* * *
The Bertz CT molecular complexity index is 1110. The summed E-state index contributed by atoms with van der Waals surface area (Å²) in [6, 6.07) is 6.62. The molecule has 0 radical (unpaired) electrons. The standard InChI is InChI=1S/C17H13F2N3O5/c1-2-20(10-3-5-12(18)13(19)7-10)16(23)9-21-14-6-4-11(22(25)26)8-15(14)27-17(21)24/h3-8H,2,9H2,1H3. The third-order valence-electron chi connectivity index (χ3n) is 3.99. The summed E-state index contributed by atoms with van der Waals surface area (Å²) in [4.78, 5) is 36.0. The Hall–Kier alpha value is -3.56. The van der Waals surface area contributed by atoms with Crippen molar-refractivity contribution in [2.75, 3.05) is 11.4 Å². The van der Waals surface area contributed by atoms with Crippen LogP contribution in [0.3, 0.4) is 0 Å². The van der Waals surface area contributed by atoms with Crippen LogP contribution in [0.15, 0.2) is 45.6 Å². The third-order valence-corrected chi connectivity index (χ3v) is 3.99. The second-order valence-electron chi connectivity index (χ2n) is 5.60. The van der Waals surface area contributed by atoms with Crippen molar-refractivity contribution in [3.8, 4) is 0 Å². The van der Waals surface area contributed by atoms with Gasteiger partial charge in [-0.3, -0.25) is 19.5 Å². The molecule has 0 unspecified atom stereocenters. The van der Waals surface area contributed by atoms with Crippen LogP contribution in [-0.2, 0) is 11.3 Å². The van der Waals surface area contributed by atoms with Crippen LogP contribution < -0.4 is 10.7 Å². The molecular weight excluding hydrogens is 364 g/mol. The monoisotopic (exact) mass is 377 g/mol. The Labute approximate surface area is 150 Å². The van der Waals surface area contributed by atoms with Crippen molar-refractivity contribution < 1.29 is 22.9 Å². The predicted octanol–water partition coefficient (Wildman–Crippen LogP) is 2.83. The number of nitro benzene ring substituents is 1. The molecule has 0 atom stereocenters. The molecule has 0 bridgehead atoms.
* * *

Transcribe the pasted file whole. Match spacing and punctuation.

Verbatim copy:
The Bertz CT molecular complexity index is 1110. The summed E-state index contributed by atoms with van der Waals surface area (Å²) in [6, 6.07) is 6.62. The molecule has 0 radical (unpaired) electrons. The standard InChI is InChI=1S/C17H13F2N3O5/c1-2-20(10-3-5-12(18)13(19)7-10)16(23)9-21-14-6-4-11(22(25)26)8-15(14)27-17(21)24/h3-8H,2,9H2,1H3. The third-order valence-electron chi connectivity index (χ3n) is 3.99. The summed E-state index contributed by atoms with van der Waals surface area (Å²) in [4.78, 5) is 36.0. The Hall–Kier alpha value is -3.56. The van der Waals surface area contributed by atoms with Crippen molar-refractivity contribution in [2.75, 3.05) is 11.4 Å². The van der Waals surface area contributed by atoms with Crippen LogP contribution in [0.3, 0.4) is 0 Å². The van der Waals surface area contributed by atoms with Crippen LogP contribution in [0.15, 0.2) is 45.6 Å². The third-order valence-corrected chi connectivity index (χ3v) is 3.99. The second-order valence-electron chi connectivity index (χ2n) is 5.60. The van der Waals surface area contributed by atoms with Crippen molar-refractivity contribution in [3.8, 4) is 0 Å². The van der Waals surface area contributed by atoms with Gasteiger partial charge in [-0.3, -0.25) is 19.5 Å². The molecule has 0 unspecified atom stereocenters. The van der Waals surface area contributed by atoms with Crippen LogP contribution in [-0.2, 0) is 11.3 Å². The van der Waals surface area contributed by atoms with Crippen LogP contribution < -0.4 is 10.7 Å². The molecular weight excluding hydrogens is 364 g/mol. The monoisotopic (exact) mass is 377 g/mol. The Labute approximate surface area is 150 Å². The van der Waals surface area contributed by atoms with Crippen molar-refractivity contribution < 1.29 is 22.9 Å². The predicted octanol–water partition coefficient (Wildman–Crippen LogP) is 2.83. The number of nitro benzene ring substituents is 1. The molecule has 0 atom stereocenters. The molecule has 0 bridgehead atoms.